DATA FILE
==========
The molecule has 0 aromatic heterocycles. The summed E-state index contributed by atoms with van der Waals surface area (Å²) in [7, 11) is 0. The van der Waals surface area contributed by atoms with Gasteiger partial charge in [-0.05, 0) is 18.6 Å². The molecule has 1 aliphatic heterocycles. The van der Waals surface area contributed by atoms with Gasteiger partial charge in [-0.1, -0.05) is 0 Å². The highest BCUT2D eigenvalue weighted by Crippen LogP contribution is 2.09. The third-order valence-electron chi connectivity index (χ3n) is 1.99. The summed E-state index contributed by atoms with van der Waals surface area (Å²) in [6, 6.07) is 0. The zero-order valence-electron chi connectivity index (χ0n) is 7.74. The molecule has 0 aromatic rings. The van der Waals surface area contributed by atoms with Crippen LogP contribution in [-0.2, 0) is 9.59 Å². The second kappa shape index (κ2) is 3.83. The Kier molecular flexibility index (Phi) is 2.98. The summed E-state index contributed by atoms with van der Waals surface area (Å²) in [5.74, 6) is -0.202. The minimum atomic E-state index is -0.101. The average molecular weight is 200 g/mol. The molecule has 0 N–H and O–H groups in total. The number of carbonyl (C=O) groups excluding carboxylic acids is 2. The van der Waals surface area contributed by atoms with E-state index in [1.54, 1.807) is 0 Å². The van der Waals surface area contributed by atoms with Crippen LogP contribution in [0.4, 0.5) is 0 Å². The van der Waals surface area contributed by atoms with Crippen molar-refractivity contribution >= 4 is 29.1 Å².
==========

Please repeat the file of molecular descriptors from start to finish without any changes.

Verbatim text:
The molecule has 0 aromatic heterocycles. The summed E-state index contributed by atoms with van der Waals surface area (Å²) in [7, 11) is 0. The van der Waals surface area contributed by atoms with Gasteiger partial charge in [-0.05, 0) is 18.6 Å². The molecule has 1 aliphatic heterocycles. The van der Waals surface area contributed by atoms with Gasteiger partial charge in [-0.1, -0.05) is 0 Å². The highest BCUT2D eigenvalue weighted by Crippen LogP contribution is 2.09. The third-order valence-electron chi connectivity index (χ3n) is 1.99. The summed E-state index contributed by atoms with van der Waals surface area (Å²) in [6, 6.07) is 0. The zero-order valence-electron chi connectivity index (χ0n) is 7.74. The molecule has 0 aromatic rings. The van der Waals surface area contributed by atoms with Crippen LogP contribution in [-0.2, 0) is 9.59 Å². The second kappa shape index (κ2) is 3.83. The Kier molecular flexibility index (Phi) is 2.98. The summed E-state index contributed by atoms with van der Waals surface area (Å²) in [5.74, 6) is -0.202. The minimum atomic E-state index is -0.101. The average molecular weight is 200 g/mol. The molecule has 0 N–H and O–H groups in total. The number of carbonyl (C=O) groups excluding carboxylic acids is 2. The van der Waals surface area contributed by atoms with E-state index in [1.54, 1.807) is 0 Å². The van der Waals surface area contributed by atoms with Crippen LogP contribution in [0.4, 0.5) is 0 Å². The van der Waals surface area contributed by atoms with Crippen molar-refractivity contribution >= 4 is 29.1 Å².